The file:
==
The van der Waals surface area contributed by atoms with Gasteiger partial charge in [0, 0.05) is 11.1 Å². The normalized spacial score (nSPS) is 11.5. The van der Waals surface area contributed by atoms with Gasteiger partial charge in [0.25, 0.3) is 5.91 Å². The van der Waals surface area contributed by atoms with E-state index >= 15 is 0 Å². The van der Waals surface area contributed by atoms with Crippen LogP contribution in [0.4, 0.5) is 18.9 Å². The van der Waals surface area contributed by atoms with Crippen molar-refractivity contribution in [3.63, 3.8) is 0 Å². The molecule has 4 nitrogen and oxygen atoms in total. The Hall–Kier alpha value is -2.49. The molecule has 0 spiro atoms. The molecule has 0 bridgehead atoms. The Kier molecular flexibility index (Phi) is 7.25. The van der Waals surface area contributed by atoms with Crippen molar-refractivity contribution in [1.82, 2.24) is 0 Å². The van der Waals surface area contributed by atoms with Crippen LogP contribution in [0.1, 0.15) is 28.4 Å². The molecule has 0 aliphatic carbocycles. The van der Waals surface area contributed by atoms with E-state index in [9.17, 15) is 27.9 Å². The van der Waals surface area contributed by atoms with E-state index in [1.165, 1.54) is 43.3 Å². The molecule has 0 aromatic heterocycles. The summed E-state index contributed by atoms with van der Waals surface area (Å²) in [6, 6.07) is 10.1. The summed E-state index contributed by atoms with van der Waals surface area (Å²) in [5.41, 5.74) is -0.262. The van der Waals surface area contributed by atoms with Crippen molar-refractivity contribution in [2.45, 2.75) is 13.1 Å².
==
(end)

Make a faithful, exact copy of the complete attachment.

The van der Waals surface area contributed by atoms with Gasteiger partial charge in [0, 0.05) is 11.1 Å². The normalized spacial score (nSPS) is 11.5. The van der Waals surface area contributed by atoms with Gasteiger partial charge in [0.25, 0.3) is 5.91 Å². The van der Waals surface area contributed by atoms with E-state index >= 15 is 0 Å². The van der Waals surface area contributed by atoms with Crippen LogP contribution in [0.4, 0.5) is 18.9 Å². The van der Waals surface area contributed by atoms with Crippen molar-refractivity contribution in [3.63, 3.8) is 0 Å². The molecule has 4 nitrogen and oxygen atoms in total. The Hall–Kier alpha value is -2.49. The molecule has 0 spiro atoms. The molecule has 0 bridgehead atoms. The Kier molecular flexibility index (Phi) is 7.25. The van der Waals surface area contributed by atoms with Crippen molar-refractivity contribution in [1.82, 2.24) is 0 Å². The van der Waals surface area contributed by atoms with Crippen LogP contribution in [0.1, 0.15) is 28.4 Å². The molecule has 0 aliphatic carbocycles. The van der Waals surface area contributed by atoms with E-state index in [9.17, 15) is 27.9 Å². The van der Waals surface area contributed by atoms with E-state index in [1.165, 1.54) is 43.3 Å². The molecule has 0 aromatic heterocycles. The summed E-state index contributed by atoms with van der Waals surface area (Å²) in [6, 6.07) is 10.1. The summed E-state index contributed by atoms with van der Waals surface area (Å²) in [5.41, 5.74) is -0.262. The van der Waals surface area contributed by atoms with Crippen molar-refractivity contribution in [2.45, 2.75) is 13.1 Å².